Review: Riluzole increases 12-month survival in amyotrophic lateral sclerosisPDF
ACP J Club. 2000 Sept-Oct;133:54. doi:10.7326/ACPJC-2000-133-2-054
Miller RG, Mitchell JD, Moore DH. Riluzole for amyotrophic lateral sclerosis (ALS)/motor neuron disease (MND). Cochrane Review, latest version 26 Oct 1999. In: The Cochrane Library. Oxford: Update Software. [PubMed ID: 20257877] (All 2000 articles were reviewed for relevancy, and abstracts were last revised in 2006.)
Is riluzole efficacious for increasing survival in patients with amyotrophic lateral sclerosis (ALS)?
Studies were identified by searching the Cochrane Neuromuscular Diseases Group register with the terms amyotrophic lateral sclerosis, motor neuron disease, and motoneurone disease. Authors and the manufacturer of riluzole were contacted; 6 journals were hand searched; and reviews were obtained from the U.S. Food and Drug Administration, U.K. Trent Institute, and European Agency for the Evaluation of Medicinal Products.
Randomized controlled trials were selected if adults had a clinical diagnosis of ALS and treatment was oral riluzole or placebo. The primary outcome was mortality at 12 months for patients who received riluzole, 100 mg/d. Secondary outcomes were mortality at other time points for riluzole, 100 mg/d and all doses combined; muscle strength; function; quality of life; and adverse effects.
Data were extracted on methodologic quality, patient and study characteristics, dose of riluzole, outcomes, and adverse effects.
2 trials (794 patients who received riluzole and 320 who received placebo) met the inclusion criteria. Doses were 100 mg/d in 1 trial and 50, 100, and 200 mg/d in the other trial. Analysis of the data for riluzole, 100 mg/d, showed reductions in mortality at 6, 9, 12 (Table), and 15 months but not at 3 or 18 months. When the analysis combined data from different doses, a reduction in mortality was shown at 6, 9, 12 (Table), and 15 months but not at 3 or 18 months. Subgroup analyses, however, showed benefit only at 12 months. Riluzole showed a positive effect on limb function but not on muscle strength or bulbar function. Patients in the riluzole groups remained in a moderately affected health state longer (weighted mean difference [WMD] 36 d, 95% CI 6 to 65 d) and in combined mild and moderate health states longer (WMD 35 d, CI 5 to 66 d) than did patients in the placebo groups. Nausea, asthenia, circumoral paresthesias, and elevated serum alanine transferase levels were more frequent in the riluzole group; the groups did not differ for vomiting, diarrhea, anorexia, and dizziness or for low hemoglobin levels.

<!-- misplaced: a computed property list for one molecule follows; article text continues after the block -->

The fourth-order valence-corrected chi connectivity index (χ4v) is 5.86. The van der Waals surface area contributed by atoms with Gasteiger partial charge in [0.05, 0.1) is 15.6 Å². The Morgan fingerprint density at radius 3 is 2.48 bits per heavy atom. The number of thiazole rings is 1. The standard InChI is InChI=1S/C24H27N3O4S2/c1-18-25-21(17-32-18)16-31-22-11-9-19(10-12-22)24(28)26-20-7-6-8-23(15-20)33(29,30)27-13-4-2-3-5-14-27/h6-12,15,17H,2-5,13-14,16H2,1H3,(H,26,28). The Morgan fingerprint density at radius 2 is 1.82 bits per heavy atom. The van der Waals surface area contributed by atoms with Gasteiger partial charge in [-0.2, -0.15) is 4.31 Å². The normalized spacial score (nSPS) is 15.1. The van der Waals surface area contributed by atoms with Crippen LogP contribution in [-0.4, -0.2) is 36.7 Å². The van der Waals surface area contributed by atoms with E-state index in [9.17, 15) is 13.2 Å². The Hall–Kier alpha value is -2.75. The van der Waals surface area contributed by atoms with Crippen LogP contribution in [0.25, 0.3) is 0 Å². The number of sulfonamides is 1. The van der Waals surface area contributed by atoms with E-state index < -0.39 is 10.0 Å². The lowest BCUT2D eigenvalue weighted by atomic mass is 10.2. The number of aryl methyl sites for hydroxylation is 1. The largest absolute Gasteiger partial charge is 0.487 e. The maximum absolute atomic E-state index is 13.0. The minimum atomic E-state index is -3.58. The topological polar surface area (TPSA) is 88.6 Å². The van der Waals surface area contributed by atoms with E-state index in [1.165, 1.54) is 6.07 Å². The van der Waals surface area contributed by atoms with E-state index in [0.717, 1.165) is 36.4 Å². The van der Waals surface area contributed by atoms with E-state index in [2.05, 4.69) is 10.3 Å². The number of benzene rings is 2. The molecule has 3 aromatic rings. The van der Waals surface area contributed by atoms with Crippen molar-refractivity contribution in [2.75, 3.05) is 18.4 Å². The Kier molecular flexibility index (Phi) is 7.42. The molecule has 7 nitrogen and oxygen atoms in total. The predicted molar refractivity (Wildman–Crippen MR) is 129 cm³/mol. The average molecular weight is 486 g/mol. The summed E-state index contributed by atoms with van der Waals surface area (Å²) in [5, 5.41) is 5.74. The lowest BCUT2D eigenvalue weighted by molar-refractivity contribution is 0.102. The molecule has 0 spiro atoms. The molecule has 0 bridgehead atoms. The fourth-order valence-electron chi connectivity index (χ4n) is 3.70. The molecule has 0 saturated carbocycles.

Riluzole, 100 mg/d, was associated with increased survival in patients with amyotrophic lateral sclerosis.
Source of funding: No external funding.
For correspondence: Dr. R.G. Miller, Department of Neurology, California Pacific Medical Center, 2324 Sacramento Street, San Francisco, CA 94115, USA. FAX 415-923-6567.
Table. Mortality at 12 months with riluzole vs placebo (12 trials) in amyotrophic lateral sclerosis*
|Riluzole dose||Weighted event rates||RRR (95% CI)||NNT (CI)|
|100 mg/d||26%||39%||32% (14 to 46)||9 (6 to 20)|
|All doses||28%||39%||28% (13 to 40)||10 (6 to 23)|
*Abbreviations defined in Glossary; RRR, NNT, and CI calculated from data in article.
The Cochrane review by Miller and colleagues of the efficacy of riluzole in the treatment of ALS is accurate, but as can occur with such critical statistical reviews, it lacks a clinical perspective. The first included trial by Bensimon and colleagues (1) was criticized for the unexpectedly high death rate in placebo-treated patients with bulbar onset. If the data from this trial were considered to be aberrant, then the combination of data from the 2 trials may not be reasonable. Regardless, none of the secondary end points in the second trial by Lacomblez and colleagues were improved by the use of riluzole (2). Hence, conservative interpretation of the data suggests that any improvement in survival is gained only when meaningful stabilization of other important clinical measures is absent. The post-hoc analysis of disease “stages” is also of concern because these “stages” have not been prospectively validated (3). It is difficult to reconcile improved survival at 12 months, regardless of how marginal, with no significant difference at 18 months. Therefore, although the review is accurate, the clinical utility of riluzole remains controversial.
The outcome of magnetic resonance spectroscopic studies assessing the ability of riluzole to retard the rate of neuronal loss in patients with ALS may be of considerable interest in clarifying the biological effects of riluzole in the treatment of ALS (4).
Michael J. Strong, MD
University of Western Ontario
London, Ontario, Canada
1. Bensimon G, Lacomblez L, Meininger V. A controlled trial of riluzole in amyotrophic lateral sclerosis. ALS/Riluzole Study Group. N Engl J Med. 1994;330:585-91. [PubMed ID: 8302340]
2. Lacomblez L, Bensimon G, Leigh PN, Guillet P, Meininger V. Dose-ranging study of riluzole in amyotrophic lateral sclerosis. Amyotrophic Lateral Sclerosis/Riluzole Study Group II. Lancet. 1996;347:1425-31. [PubMed ID: 8676624]
3. Riviere M, Meininger V, Zeisser P, Munsat T. An analysis of extended survival in patients with amyotrophic lateral sclerosis treated with riluzole. Arch Neurol. 1998;55:526-8. [PubMed ID: 9561981]
4. Kalra S, Cashman NR, Genge A, Arnold DL. Recovery of N-acetylaspartate in corticomotor neurons of patients with AL after riluzole therapy. Neuroreport. 1998;9:1757-61. [PubMed ID: 9665596]